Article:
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The average long-term US mortgage rate slips to 7.76% in first drop after climbing 7 weeks in a row

The combination of rising mortgage rates and home prices have weighed on sales of previously occupied U.S. homes, which fell in September for the fourth month in a row

A for sale sign stands outside a single-family residence
A for sale sign stands outside a single-family residence on Sunday, June 18, 2023, in Denver.David Zalubowski (AP)

The average rate on the benchmark 30-year home loan fell slightly this week, ending a seven-week climb — modest relief for prospective homebuyers grappling with an increasingly unaffordable housing market. The decline brought the average rate on a 30-year mortgage down to 7.76% from 7.79% last week, mortgage buyer Freddie Mac said Thursday. A year ago, the rate averaged 6.95%.

As mortgage rates rise, they can add hundreds of dollars a month in costs for borrowers, limiting how much they can afford in a market already out of reach for many Americans. They also discourage homeowners who locked in far lower rates two years ago, when they were around 3%, from selling.

The combination of rising mortgage rates and home prices have weighed on sales of previously occupied U.S. homes, which fell in September for the fourth month in a row, grinding to their slowest pace in more than a decade.

The average rate on a 30-year home loan climbed above 6% in September 2022 and has remained above that threshold since. Rates have risen along with the 10-year Treasury yield, which lenders use as a guide to pricing loans. Investors’ expectations for future inflation, global demand for U.S. Treasurys and what the Fed does with interest rates can influence rates on home loans.

The yield on the 10-year Treasury had been rising in recent weeks, jumping to more than 5% last week, its highest level since 2007, as bond traders responded to signals from the Federal Reserve that the central bank might have to keep its key short-term rate higher for longer in order to tame inflation.

On Wednesday, the Federal Reserve opted against raising its main interest rate for a second straight policy meeting. That pulled bond yields lower, sending the 10-year Treasury yield to 4.63% late Wednesday. The yield was at 4.69% in afternoon trading Thursday. It was at roughly 3.50% in May and just 0.50% early in the pandemic.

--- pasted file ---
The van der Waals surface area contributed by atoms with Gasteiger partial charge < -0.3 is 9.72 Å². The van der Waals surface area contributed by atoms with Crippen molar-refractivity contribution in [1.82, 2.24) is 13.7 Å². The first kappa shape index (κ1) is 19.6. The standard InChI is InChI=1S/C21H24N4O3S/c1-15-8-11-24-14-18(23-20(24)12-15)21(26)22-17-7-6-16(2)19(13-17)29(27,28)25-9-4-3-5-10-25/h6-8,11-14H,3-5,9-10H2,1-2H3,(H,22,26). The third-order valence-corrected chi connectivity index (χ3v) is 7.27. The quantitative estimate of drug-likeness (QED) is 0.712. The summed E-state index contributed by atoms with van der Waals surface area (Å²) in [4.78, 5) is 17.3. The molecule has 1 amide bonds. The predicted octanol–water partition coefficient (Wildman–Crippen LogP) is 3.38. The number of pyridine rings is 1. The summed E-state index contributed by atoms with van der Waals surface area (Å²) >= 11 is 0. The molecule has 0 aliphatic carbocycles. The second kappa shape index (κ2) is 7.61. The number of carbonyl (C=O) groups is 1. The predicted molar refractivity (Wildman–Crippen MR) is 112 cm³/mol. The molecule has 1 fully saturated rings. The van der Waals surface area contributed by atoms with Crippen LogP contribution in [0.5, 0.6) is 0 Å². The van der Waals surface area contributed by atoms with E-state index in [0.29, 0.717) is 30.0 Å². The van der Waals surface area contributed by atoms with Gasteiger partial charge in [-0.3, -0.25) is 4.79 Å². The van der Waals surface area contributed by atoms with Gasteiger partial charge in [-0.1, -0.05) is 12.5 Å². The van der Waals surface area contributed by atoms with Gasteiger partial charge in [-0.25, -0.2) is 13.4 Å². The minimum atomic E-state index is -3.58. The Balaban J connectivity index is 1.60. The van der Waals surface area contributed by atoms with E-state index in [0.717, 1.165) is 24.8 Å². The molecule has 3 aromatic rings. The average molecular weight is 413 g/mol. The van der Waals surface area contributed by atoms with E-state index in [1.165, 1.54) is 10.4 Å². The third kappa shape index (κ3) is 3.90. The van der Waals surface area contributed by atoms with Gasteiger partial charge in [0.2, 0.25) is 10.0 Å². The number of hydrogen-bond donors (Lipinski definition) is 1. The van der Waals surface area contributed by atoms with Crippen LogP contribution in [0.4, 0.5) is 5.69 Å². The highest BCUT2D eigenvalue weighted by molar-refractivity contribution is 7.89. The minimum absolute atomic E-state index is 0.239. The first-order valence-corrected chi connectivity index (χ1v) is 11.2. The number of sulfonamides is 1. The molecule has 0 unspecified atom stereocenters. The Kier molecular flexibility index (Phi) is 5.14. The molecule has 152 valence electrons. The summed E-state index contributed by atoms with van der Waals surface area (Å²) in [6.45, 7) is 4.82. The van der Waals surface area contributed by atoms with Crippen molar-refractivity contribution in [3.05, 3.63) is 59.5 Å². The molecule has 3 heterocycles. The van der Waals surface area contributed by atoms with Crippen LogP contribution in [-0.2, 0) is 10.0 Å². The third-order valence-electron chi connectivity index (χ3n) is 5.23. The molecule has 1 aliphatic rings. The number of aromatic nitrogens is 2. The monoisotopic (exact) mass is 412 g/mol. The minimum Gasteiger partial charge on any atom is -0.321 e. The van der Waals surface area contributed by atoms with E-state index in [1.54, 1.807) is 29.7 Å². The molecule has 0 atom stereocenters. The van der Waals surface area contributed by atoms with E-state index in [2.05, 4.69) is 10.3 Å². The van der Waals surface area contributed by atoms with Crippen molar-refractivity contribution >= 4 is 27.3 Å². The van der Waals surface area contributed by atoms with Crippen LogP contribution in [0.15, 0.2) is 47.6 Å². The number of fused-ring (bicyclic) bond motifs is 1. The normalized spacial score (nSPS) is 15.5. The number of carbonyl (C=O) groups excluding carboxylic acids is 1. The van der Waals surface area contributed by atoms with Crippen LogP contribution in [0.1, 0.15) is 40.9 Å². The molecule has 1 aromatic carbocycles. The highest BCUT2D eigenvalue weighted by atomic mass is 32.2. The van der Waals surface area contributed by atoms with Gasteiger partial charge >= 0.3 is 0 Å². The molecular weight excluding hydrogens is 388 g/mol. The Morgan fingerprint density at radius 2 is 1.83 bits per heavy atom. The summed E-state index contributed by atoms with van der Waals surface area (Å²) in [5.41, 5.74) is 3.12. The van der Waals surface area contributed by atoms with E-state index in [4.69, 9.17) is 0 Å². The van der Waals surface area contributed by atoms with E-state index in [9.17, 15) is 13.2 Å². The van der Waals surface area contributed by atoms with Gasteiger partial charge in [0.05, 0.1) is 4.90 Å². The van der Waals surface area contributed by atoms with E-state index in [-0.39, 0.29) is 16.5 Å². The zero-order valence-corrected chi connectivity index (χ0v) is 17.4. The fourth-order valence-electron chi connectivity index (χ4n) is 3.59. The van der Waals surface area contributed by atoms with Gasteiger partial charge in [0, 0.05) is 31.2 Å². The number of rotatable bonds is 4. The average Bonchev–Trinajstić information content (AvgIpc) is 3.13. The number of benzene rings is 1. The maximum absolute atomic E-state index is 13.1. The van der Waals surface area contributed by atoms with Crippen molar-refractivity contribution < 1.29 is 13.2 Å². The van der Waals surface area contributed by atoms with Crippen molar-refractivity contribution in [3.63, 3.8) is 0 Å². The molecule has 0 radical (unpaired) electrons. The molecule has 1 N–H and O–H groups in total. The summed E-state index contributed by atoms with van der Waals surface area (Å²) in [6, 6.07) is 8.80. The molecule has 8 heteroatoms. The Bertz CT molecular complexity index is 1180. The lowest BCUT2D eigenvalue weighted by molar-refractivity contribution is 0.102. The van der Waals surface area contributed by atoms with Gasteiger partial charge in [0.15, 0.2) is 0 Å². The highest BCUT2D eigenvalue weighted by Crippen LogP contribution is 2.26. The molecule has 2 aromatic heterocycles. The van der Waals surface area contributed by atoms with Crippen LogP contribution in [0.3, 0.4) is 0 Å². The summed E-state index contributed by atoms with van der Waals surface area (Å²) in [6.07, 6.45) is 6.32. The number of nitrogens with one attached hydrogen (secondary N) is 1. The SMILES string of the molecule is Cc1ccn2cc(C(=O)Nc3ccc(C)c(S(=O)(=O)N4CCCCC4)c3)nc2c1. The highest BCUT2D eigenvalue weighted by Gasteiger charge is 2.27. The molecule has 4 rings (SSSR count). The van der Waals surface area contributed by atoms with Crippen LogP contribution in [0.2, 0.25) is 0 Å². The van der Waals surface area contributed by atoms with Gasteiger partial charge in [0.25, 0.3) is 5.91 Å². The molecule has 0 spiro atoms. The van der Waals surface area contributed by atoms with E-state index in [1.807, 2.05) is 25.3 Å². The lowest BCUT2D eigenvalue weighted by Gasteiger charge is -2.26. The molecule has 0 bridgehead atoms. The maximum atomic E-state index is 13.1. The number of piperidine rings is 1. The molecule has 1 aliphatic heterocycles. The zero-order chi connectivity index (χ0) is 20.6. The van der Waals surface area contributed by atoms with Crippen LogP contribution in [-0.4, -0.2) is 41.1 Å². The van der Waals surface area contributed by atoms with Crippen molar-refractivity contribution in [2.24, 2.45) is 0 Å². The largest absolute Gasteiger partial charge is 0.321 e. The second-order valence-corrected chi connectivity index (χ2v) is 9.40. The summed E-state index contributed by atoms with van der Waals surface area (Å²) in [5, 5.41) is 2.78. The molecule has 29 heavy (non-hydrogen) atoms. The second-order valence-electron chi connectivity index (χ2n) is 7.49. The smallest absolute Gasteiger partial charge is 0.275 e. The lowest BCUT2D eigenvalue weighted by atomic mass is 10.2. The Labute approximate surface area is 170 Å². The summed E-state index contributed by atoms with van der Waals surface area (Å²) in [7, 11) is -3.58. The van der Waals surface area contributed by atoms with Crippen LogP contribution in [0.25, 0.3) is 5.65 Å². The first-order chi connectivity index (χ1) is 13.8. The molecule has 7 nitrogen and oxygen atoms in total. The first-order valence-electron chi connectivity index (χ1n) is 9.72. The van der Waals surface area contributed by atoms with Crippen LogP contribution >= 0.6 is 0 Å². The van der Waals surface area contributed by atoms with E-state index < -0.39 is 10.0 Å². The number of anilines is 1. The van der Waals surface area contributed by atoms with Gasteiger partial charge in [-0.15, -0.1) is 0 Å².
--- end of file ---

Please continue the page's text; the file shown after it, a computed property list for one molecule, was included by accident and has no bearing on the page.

“The Federal Reserve again decided not to raise interest rates, but have not ruled out a hike before year-end,” said Sam Khater, Freddie Mac’s chief economist. “Coupled with geopolitical uncertainty, this ambiguity around monetary policy will likely have an impact on the overall economic landscape and may continue to stall improvements in the housing market.”

Even though the average rate on a 30-year mortgage remains below 8%, as calculated by Freddie Mac, it’s merely an average. Many homebuyers are likely already being quoted 8% rates or higher on a home loan because rate quotes vary based on the borrower’s creditworthiness, home loan and other criteria.

Prospective homebuyers and sellers should expect the average rate on a 30-year home loan to remain close to 8% this month, before coming down slightly by the end of the year, said Lisa Sturtevant, chief economist at Bright MLS.

“No one should expect a dramatic drop in rates next year,” she said. “It is a new era where the average rate on a 30-year fixed rate mortgage will remain around 7% through early next year before declining to 6% by the end of 2024.”

Among the factors likely to keep upward pressure on mortgage rates is an expected increase in government-issued long-term bonds, such as 10-year U.S. Treasurys. While the Treasury Department said this week it would slow the pace of bond issuance, it’s still expected to climb. The more bonds are issued, the higher their yield has to be in order to entice investors into buying up the extra supply. And higher yields on 10-year Treasurys tend to push up mortgage rates.

As rates have marched higher, home loan applications have slumped to their lowest level since 1995 in recent weeks, according to the Mortgage Bankers Association. “Mortgage applications declined for the third consecutive week as low inventory and high rates continue to stifle borrower demand,” said MBA CEO Bob Broeksmit.

To cope, more prospective homebuyers are turning to adjustable-rate mortgages, or ARMs. Applications for ARMs jumped nearly 10% last week alone, the MBA said. Meanwhile, applications for mortgage refinancing loans sank last week to the lowest level since January.

Borrowing costs on 15-year fixed-rate mortgages, popular with homeowners refinancing their home loan, held steady this week. The average rate was unchanged from last week at 7.03%. A year ago, it averaged 6.29%, Freddie Mac said.

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